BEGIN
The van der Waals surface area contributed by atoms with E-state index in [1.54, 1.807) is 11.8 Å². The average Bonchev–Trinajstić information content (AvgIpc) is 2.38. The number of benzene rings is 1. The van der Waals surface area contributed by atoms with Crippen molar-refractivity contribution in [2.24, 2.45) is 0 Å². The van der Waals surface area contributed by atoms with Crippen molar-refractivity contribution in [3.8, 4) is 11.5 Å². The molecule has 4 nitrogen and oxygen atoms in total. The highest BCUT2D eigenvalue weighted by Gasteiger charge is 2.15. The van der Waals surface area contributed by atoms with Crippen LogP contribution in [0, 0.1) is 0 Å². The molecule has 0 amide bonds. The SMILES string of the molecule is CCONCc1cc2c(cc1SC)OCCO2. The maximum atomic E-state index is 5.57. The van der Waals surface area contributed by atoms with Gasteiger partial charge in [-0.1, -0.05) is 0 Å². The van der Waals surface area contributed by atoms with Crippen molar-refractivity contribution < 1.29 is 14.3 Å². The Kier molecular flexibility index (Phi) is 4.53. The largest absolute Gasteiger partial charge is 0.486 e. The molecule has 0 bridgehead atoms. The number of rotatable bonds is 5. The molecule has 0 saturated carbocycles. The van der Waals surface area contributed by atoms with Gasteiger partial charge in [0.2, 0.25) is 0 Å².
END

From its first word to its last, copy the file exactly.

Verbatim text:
The van der Waals surface area contributed by atoms with E-state index in [1.54, 1.807) is 11.8 Å². The average Bonchev–Trinajstić information content (AvgIpc) is 2.38. The number of benzene rings is 1. The van der Waals surface area contributed by atoms with Crippen molar-refractivity contribution in [2.24, 2.45) is 0 Å². The van der Waals surface area contributed by atoms with Crippen molar-refractivity contribution in [3.8, 4) is 11.5 Å². The molecule has 4 nitrogen and oxygen atoms in total. The highest BCUT2D eigenvalue weighted by Gasteiger charge is 2.15. The van der Waals surface area contributed by atoms with Crippen LogP contribution in [0, 0.1) is 0 Å². The molecule has 0 amide bonds. The SMILES string of the molecule is CCONCc1cc2c(cc1SC)OCCO2. The maximum atomic E-state index is 5.57. The van der Waals surface area contributed by atoms with Gasteiger partial charge in [-0.1, -0.05) is 0 Å². The van der Waals surface area contributed by atoms with Crippen molar-refractivity contribution < 1.29 is 14.3 Å². The Kier molecular flexibility index (Phi) is 4.53. The largest absolute Gasteiger partial charge is 0.486 e. The molecule has 0 bridgehead atoms. The number of rotatable bonds is 5. The molecule has 0 saturated carbocycles. The van der Waals surface area contributed by atoms with Gasteiger partial charge in [0.2, 0.25) is 0 Å².